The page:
anonymous
  • anonymous
Explain how you can use a straightedge and a compass to construct an angle that is both congruent and adjacent to a given angle
Mathematics
katieb
  • katieb
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anonymous
  • anonymous
@Owlcoffee
anonymous
  • anonymous
hello please help
anonymous
  • anonymous
@sweetburger

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anonymous
  • anonymous
@love10129151
anonymous
  • anonymous
@AaronAndyson
anonymous
  • anonymous
:(
anonymous
  • anonymous
hello
anonymous
  • anonymous
waiting........
carlyleukhardt
  • carlyleukhardt
wow hes a slow typer
Owlcoffee
  • Owlcoffee
To construct an adyacent angle to another, and for it to be congruent we have to begin by tking the compass and drawing an arch we can call "\(\beta\) " in such a way that it intersects the given angle, let's call it \(\alpha\), in two points \(A\) and \(B\) which is any radius pretty much, let's now say that the two semilines whose origin lies on the vertice of angle \(\alpha\), are the semilines (l) and (r) respectively therefore point \(A\) lies on the semiline (l) and point \(B\) lies on the semiline (r). With that said, we will take point \(B\) as a center, and radius \(AB\) and draw a semicircle we can call \(\delta\) on the line (r) in such way that it doesn't intersect the semiline (l). Now, let's extend arch \(\beta\) and intersect it with arch \(\delta \) and it will define a new point \(C\) and this point will define another semiline (w) , that has it's origin on the vertex of angle \(\alpha \). Then semilines (r) and (w) will define an angle congruent and adyacent to \(\alpha\).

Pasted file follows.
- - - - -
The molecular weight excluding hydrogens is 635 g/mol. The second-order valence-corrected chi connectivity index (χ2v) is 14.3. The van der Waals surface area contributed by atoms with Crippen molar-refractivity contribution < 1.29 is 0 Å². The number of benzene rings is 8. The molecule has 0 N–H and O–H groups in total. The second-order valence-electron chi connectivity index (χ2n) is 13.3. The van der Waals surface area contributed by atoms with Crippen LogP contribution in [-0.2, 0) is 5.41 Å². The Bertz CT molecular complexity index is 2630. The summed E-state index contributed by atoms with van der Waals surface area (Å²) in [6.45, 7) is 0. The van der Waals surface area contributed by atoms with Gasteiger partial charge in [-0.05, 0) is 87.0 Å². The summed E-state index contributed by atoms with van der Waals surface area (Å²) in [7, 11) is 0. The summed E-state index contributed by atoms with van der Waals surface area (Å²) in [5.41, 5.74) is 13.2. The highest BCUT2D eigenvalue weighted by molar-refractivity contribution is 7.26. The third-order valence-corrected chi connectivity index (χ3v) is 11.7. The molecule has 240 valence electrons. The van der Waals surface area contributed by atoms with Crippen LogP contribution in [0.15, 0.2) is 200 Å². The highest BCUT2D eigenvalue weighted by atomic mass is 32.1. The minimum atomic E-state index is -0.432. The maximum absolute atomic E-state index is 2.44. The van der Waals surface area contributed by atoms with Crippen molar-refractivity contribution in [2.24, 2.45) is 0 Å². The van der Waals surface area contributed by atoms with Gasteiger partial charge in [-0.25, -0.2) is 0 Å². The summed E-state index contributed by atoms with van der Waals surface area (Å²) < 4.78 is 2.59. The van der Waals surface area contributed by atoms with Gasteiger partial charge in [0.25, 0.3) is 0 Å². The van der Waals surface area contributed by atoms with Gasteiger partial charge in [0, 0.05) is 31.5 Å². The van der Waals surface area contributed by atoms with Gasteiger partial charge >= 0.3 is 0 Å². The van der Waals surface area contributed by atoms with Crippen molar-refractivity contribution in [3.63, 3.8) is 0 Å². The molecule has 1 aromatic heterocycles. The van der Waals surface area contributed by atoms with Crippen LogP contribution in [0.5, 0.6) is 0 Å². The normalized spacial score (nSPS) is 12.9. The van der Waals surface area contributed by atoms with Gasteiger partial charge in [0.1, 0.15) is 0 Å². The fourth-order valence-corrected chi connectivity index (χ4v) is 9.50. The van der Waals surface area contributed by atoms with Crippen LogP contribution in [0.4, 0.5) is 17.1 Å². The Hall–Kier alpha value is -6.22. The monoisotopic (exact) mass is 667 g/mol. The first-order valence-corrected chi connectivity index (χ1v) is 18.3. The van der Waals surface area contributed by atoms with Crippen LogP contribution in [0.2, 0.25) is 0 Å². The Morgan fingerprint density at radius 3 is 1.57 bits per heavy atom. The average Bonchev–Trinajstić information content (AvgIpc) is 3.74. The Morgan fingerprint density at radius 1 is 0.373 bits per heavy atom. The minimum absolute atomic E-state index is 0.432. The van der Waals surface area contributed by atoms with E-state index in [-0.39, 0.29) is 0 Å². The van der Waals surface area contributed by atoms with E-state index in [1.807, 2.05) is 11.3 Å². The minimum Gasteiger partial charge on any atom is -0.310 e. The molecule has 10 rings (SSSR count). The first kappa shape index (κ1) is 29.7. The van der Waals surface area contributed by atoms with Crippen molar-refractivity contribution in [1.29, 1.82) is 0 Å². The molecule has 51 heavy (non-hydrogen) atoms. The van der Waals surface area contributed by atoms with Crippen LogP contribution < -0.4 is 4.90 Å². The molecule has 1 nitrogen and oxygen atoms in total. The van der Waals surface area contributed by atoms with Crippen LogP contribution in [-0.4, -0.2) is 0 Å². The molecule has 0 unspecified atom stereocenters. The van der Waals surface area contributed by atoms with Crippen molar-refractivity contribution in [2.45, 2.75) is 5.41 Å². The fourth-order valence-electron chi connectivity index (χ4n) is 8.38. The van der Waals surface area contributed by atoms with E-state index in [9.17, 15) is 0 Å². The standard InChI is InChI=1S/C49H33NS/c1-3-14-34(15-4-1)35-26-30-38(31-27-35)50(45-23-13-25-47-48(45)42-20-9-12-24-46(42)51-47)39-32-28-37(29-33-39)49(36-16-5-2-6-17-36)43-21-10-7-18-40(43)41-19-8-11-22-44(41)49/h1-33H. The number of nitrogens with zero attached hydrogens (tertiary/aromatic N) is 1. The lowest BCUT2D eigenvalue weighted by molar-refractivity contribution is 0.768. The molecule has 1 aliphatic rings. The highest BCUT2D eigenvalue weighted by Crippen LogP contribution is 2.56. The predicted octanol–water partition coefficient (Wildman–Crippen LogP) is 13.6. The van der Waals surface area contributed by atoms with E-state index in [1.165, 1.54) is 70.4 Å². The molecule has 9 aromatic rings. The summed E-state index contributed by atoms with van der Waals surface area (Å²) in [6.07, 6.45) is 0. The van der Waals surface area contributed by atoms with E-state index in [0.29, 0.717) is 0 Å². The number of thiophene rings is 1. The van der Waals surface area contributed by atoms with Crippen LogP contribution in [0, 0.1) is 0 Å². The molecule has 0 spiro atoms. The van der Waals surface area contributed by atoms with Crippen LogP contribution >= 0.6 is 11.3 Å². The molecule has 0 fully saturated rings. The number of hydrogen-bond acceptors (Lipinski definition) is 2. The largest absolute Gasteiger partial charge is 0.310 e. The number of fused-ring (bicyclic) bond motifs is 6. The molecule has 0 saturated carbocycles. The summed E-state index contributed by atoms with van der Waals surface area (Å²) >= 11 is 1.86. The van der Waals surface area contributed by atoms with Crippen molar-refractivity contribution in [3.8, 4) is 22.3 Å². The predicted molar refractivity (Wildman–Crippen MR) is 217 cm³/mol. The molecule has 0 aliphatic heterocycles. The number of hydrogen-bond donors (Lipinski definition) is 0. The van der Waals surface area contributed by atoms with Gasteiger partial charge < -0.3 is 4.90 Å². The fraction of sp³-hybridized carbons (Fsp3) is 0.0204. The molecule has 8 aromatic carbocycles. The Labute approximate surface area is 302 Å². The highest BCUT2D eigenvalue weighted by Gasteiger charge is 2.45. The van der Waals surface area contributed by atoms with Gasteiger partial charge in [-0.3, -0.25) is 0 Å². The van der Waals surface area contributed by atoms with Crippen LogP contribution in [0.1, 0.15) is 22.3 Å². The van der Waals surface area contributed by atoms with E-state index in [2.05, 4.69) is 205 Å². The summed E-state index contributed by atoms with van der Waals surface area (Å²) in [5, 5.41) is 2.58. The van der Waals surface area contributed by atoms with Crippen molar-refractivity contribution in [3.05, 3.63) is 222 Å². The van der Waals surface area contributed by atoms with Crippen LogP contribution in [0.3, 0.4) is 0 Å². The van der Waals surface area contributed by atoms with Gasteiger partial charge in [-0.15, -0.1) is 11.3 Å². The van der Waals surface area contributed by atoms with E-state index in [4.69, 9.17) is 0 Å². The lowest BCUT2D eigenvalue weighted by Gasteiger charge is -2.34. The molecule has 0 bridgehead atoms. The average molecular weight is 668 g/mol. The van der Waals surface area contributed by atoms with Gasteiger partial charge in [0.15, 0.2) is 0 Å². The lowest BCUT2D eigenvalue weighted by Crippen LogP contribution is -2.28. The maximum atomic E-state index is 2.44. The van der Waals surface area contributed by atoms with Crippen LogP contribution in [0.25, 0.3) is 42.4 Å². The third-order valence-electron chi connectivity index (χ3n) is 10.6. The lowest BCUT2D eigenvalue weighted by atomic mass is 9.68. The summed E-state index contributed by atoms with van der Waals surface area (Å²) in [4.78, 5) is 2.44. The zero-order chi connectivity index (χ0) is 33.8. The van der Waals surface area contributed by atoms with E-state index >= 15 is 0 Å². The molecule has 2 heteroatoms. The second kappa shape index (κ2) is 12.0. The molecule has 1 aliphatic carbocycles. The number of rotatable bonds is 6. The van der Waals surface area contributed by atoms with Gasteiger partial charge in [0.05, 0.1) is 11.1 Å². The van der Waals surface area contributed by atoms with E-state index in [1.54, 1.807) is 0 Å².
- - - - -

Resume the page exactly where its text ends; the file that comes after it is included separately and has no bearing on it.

Owlcoffee
  • Owlcoffee
Sorry, I had to think this through.

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